Wing is an extremely focused venture firm that helps to build billion-dollar companies in the business technology markets. We are company builders. We are not portfolio managers. We limit the number of investments we make so that we can dedicate our resources to the success of each. We also limit our investments to a select few categories where we have deep experience and relationships and see the potential to build consequential companies that are category-defining.
We believe that it’s a great time to build a business-technology company. Data, Mobile and Cloud are driving a wave of change at a scale that we see only once in a generation. It is bigger than anything we’ve seen before and creates massive potential for innovators with great ideas. We look forward to working with founders and their early teams to lead this change and build companies that matter.
This is the second part of “The Wing Manifesto”. Part I discussed how we work and our reasons for forming Wing in the first place. In Part II we turn to the unprecedented transformation underway in the business markets.
Business Markets and Technology: The DMC Shift
We believe that it’s a great time to build a business-technology company. We are at a nexus of change in business markets that will likely take 15 years to play out, and be at least an order of magnitude greater than any that has come before.
Looking at the history of our industry, we notice a pattern of transformations every 15 years or so. Each time, the number of computing devices within the new model increases by an order of magnitude, and overall IT industry revenue sees a corresponding 10x increase.
The 1982 launch of the PC might be considered the signal event in the shift from the mainframe paradigm to client-server computing. Major new industry leaders capitalized on the shift and rode it to prominence, including Microsoft, Intel, Apple, Adobe, Sun, SGI, SAP and Oracle. IBM managed to find new footing, but other incumbents like DEC, Wang and Unisys failed to adapt and fell by the wayside.
About 15 years later came the commercialization of the Internet, catalyzed by the invention of the Web and the deployment of broadband IP networking. Leaders of this era included Cisco, early Internet leaders like Netscape, Yahoo and EBay, their fast-follower and eventual overlord Google, and even later evolutions such as Facebook, Twitter and Salesforce.com.
Today we stand in the early phases of another paradigm shift. This time around there are three massive forces working together:
- The rise of cloud as the dominant back-end computing model
- The emergence of mobile as the ascendant class of clients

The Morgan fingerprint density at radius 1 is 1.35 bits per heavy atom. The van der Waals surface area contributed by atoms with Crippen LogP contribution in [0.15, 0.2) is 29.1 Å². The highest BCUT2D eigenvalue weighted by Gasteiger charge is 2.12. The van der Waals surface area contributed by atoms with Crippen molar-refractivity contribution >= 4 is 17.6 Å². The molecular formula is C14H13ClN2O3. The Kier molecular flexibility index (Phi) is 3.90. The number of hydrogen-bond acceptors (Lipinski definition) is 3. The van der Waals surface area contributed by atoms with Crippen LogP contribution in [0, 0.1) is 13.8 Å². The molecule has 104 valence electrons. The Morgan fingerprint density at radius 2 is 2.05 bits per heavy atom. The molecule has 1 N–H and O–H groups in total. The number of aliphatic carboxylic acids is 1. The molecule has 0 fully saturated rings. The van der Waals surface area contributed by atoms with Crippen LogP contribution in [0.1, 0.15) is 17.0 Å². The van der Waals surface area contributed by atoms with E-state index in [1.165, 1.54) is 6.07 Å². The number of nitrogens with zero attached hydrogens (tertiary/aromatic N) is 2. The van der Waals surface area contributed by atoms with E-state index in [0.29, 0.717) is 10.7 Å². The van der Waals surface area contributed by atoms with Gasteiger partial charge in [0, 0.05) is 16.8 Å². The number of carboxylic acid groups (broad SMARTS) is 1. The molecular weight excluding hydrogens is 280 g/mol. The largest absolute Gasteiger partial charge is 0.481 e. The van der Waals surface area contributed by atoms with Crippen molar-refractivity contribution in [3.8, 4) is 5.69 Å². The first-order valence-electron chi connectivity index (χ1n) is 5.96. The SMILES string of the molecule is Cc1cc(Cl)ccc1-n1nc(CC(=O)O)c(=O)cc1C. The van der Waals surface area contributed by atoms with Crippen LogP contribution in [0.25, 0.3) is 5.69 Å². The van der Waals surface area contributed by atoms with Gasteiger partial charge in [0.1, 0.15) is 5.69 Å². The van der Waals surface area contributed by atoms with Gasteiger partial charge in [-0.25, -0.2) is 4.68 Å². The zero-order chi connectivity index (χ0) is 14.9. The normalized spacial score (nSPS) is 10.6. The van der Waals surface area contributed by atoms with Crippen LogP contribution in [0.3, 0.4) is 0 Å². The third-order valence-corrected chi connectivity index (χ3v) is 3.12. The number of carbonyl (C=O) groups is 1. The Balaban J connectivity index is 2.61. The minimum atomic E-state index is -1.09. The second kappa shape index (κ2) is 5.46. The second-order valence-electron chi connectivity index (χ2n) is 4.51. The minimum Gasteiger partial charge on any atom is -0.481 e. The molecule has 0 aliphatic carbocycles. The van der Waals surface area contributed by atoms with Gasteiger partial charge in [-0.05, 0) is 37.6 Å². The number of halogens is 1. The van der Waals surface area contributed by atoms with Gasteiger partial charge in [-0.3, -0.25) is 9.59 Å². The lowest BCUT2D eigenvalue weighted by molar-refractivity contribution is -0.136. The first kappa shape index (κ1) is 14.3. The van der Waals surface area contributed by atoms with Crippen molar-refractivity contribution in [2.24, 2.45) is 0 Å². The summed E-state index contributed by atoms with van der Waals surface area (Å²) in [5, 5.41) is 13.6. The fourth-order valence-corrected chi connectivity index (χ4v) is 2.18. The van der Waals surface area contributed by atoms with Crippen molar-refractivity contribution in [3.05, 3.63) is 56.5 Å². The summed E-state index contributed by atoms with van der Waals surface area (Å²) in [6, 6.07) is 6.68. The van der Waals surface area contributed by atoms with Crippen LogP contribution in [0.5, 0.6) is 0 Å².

- The primacy of data as the new source of strategic advantage
This new “DMC” paradigm (“Data + Mobile + Cloud”) looks to be the largest yet, changing almost all aspects of IT. How should we deliver applications? How do we operate infrastructure (or do we)? How will we consume technology (or will we)? These are just some of the many bedrock questions suddenly up for debate. While businesses are keenly aware that DMC is their future, very few have yet transitioned much of their IT investment. Indeed, the steepest part of the growth curve is yet to come.
Origins of DMC
Looking back a bit, we can see that the three drivers of DMC arose independently and for very different reasons. Cloud is an idea that has been present in various forms for decades. In the late 90’s I worked with Ashar Aziz on his first startup, a company called Terraspring. Ashar had a vision for dynamic shared infrastructure that would be offered as a utility service on a self-service basis. Sound familiar? Terraspring’s vision was on target but the static technology of the day couldn’t deliver the needed flexibility and abstraction. Others including Marc Andreessen and Ben Horowitz at LoudCloud encountered similar roadblocks. Terraspring was eventually acquired by Sun, LoudCloud became OpsWare, Ashar went on to found FireEye, and the utility computing dream was put on the back burner as the industry cleared the market wreckage of 2000/2001.
It was virtualization that brought the dream back to life. Initially the drive to virtualize didn’t have much to do with what we today call cloud. The technology was pulled into the enterprise mainstream by the economic logic of server consolidation, championed by VMware. Virtualization alone was not enough, however. Another set of technologies aimed at scaling and automation was maturing in the world of “webscale” operations and what was once called “grid computing.” Whereas virtualization was initially about partitioning resources to effectively (and later dynamically) host multiple workloads, grid aimed to aggregate resources to support larger workloads and deliver elastic capacity. When virtualization joined forces with these operational innovations, the cloud model as we know it today began to emerge. It found beautifully succinct expression in the self-service, rapid provisioning and auto-scaling concepts of the public cloud which captured our imaginations and changed the game. The 2006 launch of Amazon Web Services is probably as good a date as any to highlight as the dawn of the cloud era.